Our paper on Haag duality in quantum double models has been published in Reviews in Mathematical Physics. This is the first paper of my co-author Leander Fiedler, a PhD student in Hannover with whom I have worked closely together while I was a postdoc there, so this is very exciting. Our paper generalises results first obtained for the toric code (where $G = \mathbb{Z}_2$) to arbitrary abelian groups $G$. In particular, we prove that Haag duality holds in the translational invariant ground state and uncover the superselection structure of the model.

So what exactly is Haag duality? We consider Kitaev’s quantum double model in two dimensions in the thermodynamic limit. For simplicity, we assume that we have a square lattice, with at each edge between neighbouring vertices a $\vert G\vert$-dimensional Hilbert space. This leads in a natural way to a $C^*$-algebra $\mathfrak{A}$ of observables, called the quasi-local algebra.1 This is very general. The physical input comes from specifying dynamics for the system in terms of local Hamiltonians, in our case those first introduced by Kitaev.2 The precise form is not important here: the main point is that this allows us to select ground states for these dynamics. In the present case, there are many ground states, but for our purposes there is a preferred one: there is a unique translational invariant ground state (which is pure).3

Once we have selected a state $\omega_0$ on $\mathfrak{A}$ we can obtain a representation $\pi_0$ on a Hilbert space $\mathcal{H}$, such that the state $\omega_0$ is implemented by a vector $\Omega \in \mathcal{H}$. This can be done via the GNS construction. Now consider a “cone region” of the system: take a point in the lattice and two semi-infinite lines emanating from them. We say that, roughly speaking, the sites within the two lines form a cone $\Lambda$.4 Associated to the cone is the $C^*$-algebra $\mathfrak{A}(\Lambda)$ of quasi-local observables localised in that cone. The algebra of all quasi-local observables outside the cone is denoted by $\mathfrak{A}(\Lambda)$. We can then define two new algebras:

$\mathcal{R}_\Lambda := \pi_0(\mathfrak{A}(\Lambda))'', \quad \mathcal{R}_{\Lambda^c} := \pi_0(\mathfrak{A}(\Lambda^c))'',$

where the prime means taking the commutant in $\mathfrak{B}(\mathcal{H})$. By taking the double commutant we obtain von Neumann algebras. It should be noted that these algebras strongly depend on the choice of representation $\pi_0$. By locality, the property that observables localised in disjoint regions commute, it is easy to see that $\mathcal{R}_\Lambda \subset \mathcal{R}_{\Lambda^c}'$. Haag duality then is the claim that the reverse inclusion also holds.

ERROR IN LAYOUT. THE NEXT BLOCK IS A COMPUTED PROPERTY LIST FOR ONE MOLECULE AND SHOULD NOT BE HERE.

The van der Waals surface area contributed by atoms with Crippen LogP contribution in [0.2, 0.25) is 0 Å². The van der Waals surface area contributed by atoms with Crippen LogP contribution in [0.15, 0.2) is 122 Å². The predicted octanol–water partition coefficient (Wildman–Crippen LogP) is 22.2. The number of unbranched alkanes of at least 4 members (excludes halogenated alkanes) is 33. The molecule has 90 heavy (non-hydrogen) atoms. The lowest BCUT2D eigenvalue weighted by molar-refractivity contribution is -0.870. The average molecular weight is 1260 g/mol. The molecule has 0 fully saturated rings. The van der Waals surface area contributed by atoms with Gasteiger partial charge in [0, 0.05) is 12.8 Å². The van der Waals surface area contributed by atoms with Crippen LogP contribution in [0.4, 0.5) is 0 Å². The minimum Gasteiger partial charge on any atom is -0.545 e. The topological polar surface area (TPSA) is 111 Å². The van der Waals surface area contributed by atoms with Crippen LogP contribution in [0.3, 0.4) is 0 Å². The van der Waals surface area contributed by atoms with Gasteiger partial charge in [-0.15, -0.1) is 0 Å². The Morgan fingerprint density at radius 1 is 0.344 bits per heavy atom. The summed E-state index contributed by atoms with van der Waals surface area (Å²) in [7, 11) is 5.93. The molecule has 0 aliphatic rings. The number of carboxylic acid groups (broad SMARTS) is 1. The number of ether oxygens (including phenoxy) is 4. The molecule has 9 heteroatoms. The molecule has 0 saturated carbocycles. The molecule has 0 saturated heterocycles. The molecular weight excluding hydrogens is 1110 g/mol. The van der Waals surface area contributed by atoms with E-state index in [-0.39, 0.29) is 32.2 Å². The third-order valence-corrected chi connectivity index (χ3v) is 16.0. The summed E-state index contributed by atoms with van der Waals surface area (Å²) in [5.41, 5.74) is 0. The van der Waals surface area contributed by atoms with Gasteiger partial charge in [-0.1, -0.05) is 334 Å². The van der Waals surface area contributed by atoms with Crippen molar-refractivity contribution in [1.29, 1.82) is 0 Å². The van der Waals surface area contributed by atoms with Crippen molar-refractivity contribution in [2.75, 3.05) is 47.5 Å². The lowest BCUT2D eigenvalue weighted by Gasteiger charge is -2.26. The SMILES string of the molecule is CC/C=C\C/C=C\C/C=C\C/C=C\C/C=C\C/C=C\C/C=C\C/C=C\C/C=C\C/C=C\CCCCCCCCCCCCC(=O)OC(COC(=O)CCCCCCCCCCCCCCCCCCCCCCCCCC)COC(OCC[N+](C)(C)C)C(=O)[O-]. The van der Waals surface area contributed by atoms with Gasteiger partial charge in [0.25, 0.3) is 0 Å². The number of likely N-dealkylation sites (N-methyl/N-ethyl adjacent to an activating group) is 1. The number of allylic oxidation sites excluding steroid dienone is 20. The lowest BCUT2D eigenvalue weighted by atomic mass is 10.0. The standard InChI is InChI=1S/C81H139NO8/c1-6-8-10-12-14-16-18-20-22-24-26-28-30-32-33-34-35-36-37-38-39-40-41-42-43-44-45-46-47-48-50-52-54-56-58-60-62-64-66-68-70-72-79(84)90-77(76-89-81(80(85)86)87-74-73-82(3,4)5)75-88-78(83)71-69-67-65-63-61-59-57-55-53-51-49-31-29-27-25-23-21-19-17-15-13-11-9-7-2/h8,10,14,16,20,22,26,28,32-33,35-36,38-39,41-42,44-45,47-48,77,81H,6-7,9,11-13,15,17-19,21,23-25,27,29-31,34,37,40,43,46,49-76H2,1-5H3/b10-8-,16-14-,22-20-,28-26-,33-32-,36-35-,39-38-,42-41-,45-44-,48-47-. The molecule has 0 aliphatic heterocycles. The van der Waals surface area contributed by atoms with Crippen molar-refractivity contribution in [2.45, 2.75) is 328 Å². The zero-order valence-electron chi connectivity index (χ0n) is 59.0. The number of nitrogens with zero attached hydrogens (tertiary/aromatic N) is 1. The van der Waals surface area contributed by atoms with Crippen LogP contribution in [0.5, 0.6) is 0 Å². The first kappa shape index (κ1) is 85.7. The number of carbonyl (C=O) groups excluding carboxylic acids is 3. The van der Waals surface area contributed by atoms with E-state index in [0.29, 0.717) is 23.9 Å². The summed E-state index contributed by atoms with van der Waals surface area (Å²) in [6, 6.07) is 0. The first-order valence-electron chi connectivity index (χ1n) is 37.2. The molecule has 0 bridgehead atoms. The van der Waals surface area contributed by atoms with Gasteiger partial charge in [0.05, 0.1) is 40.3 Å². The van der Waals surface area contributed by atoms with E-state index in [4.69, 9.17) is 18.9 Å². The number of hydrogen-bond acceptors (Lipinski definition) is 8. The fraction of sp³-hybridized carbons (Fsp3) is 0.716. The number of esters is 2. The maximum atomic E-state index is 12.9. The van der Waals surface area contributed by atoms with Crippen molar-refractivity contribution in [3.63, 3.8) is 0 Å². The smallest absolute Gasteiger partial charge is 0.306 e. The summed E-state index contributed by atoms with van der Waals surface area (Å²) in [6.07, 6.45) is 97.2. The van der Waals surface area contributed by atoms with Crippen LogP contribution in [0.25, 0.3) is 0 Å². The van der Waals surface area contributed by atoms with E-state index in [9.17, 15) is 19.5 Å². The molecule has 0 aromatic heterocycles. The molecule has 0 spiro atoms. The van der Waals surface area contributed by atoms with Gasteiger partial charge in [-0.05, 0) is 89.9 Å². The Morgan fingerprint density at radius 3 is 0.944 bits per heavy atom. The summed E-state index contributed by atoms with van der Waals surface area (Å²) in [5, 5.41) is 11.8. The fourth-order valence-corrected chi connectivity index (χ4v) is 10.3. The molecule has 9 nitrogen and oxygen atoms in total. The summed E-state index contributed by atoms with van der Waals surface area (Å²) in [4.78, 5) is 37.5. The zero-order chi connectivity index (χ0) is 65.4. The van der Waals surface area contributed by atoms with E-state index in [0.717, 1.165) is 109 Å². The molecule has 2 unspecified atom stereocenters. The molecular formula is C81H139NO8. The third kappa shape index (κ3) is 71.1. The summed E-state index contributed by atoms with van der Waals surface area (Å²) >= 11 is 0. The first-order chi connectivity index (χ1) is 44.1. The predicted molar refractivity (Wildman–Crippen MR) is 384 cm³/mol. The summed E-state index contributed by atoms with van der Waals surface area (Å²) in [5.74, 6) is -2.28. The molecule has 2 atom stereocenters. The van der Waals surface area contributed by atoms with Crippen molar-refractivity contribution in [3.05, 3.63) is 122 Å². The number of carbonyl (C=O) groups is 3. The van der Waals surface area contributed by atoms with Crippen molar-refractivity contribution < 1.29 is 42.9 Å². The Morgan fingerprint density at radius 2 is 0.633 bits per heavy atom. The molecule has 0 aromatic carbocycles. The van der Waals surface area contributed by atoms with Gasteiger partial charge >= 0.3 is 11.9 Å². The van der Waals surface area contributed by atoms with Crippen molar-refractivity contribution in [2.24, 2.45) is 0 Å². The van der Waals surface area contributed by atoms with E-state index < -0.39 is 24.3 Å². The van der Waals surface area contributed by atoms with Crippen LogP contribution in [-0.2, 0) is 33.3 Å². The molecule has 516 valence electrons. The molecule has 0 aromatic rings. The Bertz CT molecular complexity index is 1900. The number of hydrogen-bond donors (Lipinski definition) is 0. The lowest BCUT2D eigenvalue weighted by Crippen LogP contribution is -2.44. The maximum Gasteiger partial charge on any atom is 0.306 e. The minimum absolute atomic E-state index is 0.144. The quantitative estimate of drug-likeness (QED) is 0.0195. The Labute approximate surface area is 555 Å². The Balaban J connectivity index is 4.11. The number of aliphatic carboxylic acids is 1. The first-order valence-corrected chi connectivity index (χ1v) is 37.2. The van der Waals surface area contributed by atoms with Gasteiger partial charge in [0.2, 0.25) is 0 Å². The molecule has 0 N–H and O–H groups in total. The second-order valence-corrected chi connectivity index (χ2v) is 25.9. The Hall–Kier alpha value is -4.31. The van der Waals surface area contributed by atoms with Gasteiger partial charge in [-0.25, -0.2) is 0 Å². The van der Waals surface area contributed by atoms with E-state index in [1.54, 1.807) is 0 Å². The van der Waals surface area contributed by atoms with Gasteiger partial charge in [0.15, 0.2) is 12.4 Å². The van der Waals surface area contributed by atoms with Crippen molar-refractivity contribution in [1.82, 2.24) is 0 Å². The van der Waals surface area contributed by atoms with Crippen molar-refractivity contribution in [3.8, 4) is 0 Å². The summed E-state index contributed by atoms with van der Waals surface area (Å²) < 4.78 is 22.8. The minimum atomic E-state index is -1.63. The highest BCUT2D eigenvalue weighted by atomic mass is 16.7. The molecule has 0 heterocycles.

The proof relies on a good understanding of how the Hilbert space can be build by acting with local observables on the ground state vector $\Omega$. It turns out that we can label a convenient orthonormal basis by looking at “charge configurations” of anyons. These configurations can be obtained by acting with local operators associated to paths on the lattice on the ground state vector. A good understanding of the commutation properties of these operators is essential. In this case, these relations have a nice algebraic structure stemming from the representation theory of Hopf algebras. It allows us to look at the subspace of all charge configurations in the cone $\Lambda$ (and trivial charge outside), and see how $\mathcal{R}_\Lambda$ and $\mathcal{R}_{\Lambda^c}'$ act when restricted to this subspace. By proving a density result, it is possible to show that they are each others commutants. This result then extends to the whole Hilbert space.

Haag duality is mainly used as a technical tool in the study of the superselection sectors of the model. For a short introduction of the main ideas behind this construction, which originates from algebraic quantum field theory, see here (or the arXiv version). In essence, it allows us to replace representations of $\mathfrak{A}$, which satisfy a physically reasonable selection criterion,5 by endomorphisms of $\mathfrak{A}$. These endomorphisms have a much richer structure than the representations. For example, two endomorphisms can be composed. Physically speaking this is the same as “fusion”: bringing two charges together and see how they combine.6 By studying these endomorphisms we can uncover all the relevant physical properties of the anyonic charges in the model. As expected, they are described by the representation theory of the quantum double of the group $G$.

#### Footnotes

1. This is the algebra of all observables that can be approximated arbitrarily well (in norm) by observables that act only on a finite number of sites. It is the inductive limit of local algebras $\mathfrak{A}(\Lambda) = \bigotimes_{x \in \Lambda} M_{\vert G\vert}(\mathbb{C})$

2. Kitaev, A.: Fault-tolerant quantum computation by anyons. Ann. Physics. 303, 2–30 (2003).

3. The current version on the arXiv is a bit imprecise on this point. This is the ground state that we use there, but the claim that this is the only ground state is not correct. See the published version for the correct statement.

4. The precise shape is not that important, as long as it is an infinite region without any holes and big enough that any finite set can be translated into it.

5. In particular, we look at representations that look like the ground state representation outside of arbitrary cones $\Lambda$. Alternatively, this means that the charges we are interested in, which correspond to equivalence classes of such representations, can be localised inside a cone, and can also be moved around to be localised inside any other cone.

6. This is analogous to the representation theory of compact groups, where the tensor product of two irreducible representations can be decomposed into a direct sum of such representations.